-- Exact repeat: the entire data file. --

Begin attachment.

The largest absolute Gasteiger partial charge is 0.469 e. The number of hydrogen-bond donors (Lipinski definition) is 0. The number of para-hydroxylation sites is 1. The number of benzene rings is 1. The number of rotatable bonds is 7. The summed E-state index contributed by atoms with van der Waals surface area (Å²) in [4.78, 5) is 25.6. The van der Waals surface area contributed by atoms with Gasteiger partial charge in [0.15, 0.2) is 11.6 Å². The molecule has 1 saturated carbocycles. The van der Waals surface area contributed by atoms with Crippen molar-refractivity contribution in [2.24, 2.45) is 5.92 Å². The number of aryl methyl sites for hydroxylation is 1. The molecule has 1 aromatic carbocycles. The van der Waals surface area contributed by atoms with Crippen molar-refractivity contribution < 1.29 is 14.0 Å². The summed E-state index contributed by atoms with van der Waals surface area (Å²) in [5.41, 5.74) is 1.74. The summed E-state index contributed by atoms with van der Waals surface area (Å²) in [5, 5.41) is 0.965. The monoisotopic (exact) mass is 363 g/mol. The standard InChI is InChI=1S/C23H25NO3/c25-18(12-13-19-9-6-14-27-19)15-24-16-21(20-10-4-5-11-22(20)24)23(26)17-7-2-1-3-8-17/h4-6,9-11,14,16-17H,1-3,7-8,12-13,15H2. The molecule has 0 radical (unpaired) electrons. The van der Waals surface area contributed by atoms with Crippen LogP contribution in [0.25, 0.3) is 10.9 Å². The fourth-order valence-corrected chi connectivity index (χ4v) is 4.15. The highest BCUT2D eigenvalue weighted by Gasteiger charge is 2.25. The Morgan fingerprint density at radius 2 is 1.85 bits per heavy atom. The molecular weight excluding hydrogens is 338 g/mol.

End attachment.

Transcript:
The largest absolute Gasteiger partial charge is 0.469 e. The number of hydrogen-bond donors (Lipinski definition) is 0. The number of para-hydroxylation sites is 1. The number of benzene rings is 1. The number of rotatable bonds is 7. The summed E-state index contributed by atoms with van der Waals surface area (Å²) in [4.78, 5) is 25.6. The van der Waals surface area contributed by atoms with Gasteiger partial charge in [0.15, 0.2) is 11.6 Å². The molecule has 1 saturated carbocycles. The van der Waals surface area contributed by atoms with Crippen molar-refractivity contribution in [2.24, 2.45) is 5.92 Å². The number of aryl methyl sites for hydroxylation is 1. The molecule has 1 aromatic carbocycles. The van der Waals surface area contributed by atoms with Crippen molar-refractivity contribution < 1.29 is 14.0 Å². The summed E-state index contributed by atoms with van der Waals surface area (Å²) in [5.41, 5.74) is 1.74. The summed E-state index contributed by atoms with van der Waals surface area (Å²) in [5, 5.41) is 0.965. The monoisotopic (exact) mass is 363 g/mol. The standard InChI is InChI=1S/C23H25NO3/c25-18(12-13-19-9-6-14-27-19)15-24-16-21(20-10-4-5-11-22(20)24)23(26)17-7-2-1-3-8-17/h4-6,9-11,14,16-17H,1-3,7-8,12-13,15H2. The molecule has 0 radical (unpaired) electrons. The van der Waals surface area contributed by atoms with Crippen LogP contribution in [0.25, 0.3) is 10.9 Å². The fourth-order valence-corrected chi connectivity index (χ4v) is 4.15. The highest BCUT2D eigenvalue weighted by Gasteiger charge is 2.25. The Morgan fingerprint density at radius 2 is 1.85 bits per heavy atom. The molecular weight excluding hydrogens is 338 g/mol.